The head man of the Abu Tayi is, of course, the inimitable Auda. He must be nearly fifty now (he admits forty) and his black beard is tinged with white, but he is still tall and straight, loosely built, spare and powerful, and as active as a much younger man. His lined and haggard face is pure Bedouin: broad low forehead, high sharp hooked nose, brown-green eyes, slanting outward, large mouth (now unfortunately toothless, for his false teeth were Turkish, and his patriotism made him sacrifice them with a hammer, the day he swore allegiance to Feisal in Wejh), pointed beard and moustache, with the lower jaw shaven clean in the Howeitat style. The Howeitat pride themselves on being altogether Bedu, and Auda is the essence of the Abu Tayi. His hospitality is sweeping (inconvenient, except to very hungry souls), his generosity has reduced him to poverty, and devoured the profits of a hundred successful raids. He has married twenty-eight times, has been wounded thirteen times, and in his battles has seen all his tribesmen hurt, and most of his relations killed. He has only reported his 'kill' since 1900, and they now stand at seventy-five Arabs; Turks are not counted by Auda when they are dead. Under his handling the Toweihah have be­come the finest fighting force in Western Arabia. He raids as often as he can each year ('but a year passes so quickly, Sidi') and has seen Alep­po, Basra, Taif, Wejh and Wadi Dawasir in his armed expeditions.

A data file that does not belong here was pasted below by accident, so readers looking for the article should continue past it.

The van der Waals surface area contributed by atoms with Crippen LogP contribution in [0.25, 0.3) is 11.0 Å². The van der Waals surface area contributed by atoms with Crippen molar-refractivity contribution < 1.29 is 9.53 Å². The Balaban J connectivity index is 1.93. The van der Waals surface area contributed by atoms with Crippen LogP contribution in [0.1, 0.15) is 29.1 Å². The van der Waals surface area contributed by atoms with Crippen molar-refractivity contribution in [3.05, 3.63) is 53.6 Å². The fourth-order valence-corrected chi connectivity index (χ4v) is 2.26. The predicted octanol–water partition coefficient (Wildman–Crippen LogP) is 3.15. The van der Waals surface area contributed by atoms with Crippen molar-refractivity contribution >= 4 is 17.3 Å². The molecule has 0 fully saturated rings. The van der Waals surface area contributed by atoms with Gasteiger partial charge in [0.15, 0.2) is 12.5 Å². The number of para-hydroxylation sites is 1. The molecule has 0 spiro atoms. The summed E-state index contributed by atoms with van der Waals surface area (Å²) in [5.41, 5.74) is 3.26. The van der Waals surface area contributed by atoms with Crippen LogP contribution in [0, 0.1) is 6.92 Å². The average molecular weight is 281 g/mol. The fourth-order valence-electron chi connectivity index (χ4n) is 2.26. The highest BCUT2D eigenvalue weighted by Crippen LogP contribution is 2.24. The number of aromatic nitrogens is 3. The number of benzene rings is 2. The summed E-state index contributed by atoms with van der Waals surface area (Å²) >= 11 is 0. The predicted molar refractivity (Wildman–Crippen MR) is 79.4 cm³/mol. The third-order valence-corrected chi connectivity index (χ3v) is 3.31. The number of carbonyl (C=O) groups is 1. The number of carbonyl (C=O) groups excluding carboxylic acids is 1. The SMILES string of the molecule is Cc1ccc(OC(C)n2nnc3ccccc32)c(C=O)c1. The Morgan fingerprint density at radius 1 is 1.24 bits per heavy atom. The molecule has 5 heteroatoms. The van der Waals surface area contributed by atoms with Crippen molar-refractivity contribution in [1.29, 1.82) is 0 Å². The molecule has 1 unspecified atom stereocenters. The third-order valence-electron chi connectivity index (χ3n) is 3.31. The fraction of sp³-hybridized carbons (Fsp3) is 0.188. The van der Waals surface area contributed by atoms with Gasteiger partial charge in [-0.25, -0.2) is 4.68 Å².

In his way, Auda is as hard-headed as he is hot-headed. His patience is extreme, and he receives (and ignores) advice, criticism, or abuse with a smile as constant as it is very charming. Nothing on earth would make him change his mind or obey an order or follow a course he disapproved. He sees life as a sage and all events in it are significant and all personages heroic. His mind is packed (and generally overflows) with stories of old raids and epic poems of fights. When he cannot secure a listener he sings to himself in his tremendous voice, which is also deep and musical. In the echoing valleys of Arnousa, our guide in night marches was this wonderful voice of Auda's, conversing far in the van, and being rolled back to us from the broken faces of the cliffs. He speaks of himself in the third person, and he is so sure of his fame that he delights to roar out stories against himself. At times he seems seized with a demon of mis­chief and in large gatherings shouts appalling stories of the private mat­ters of his host or guests: with all this he is modest, simple as a child, direct, honest, kind-hearted, affectionate, and warmly loved even by those to whom he is most trying-his friends.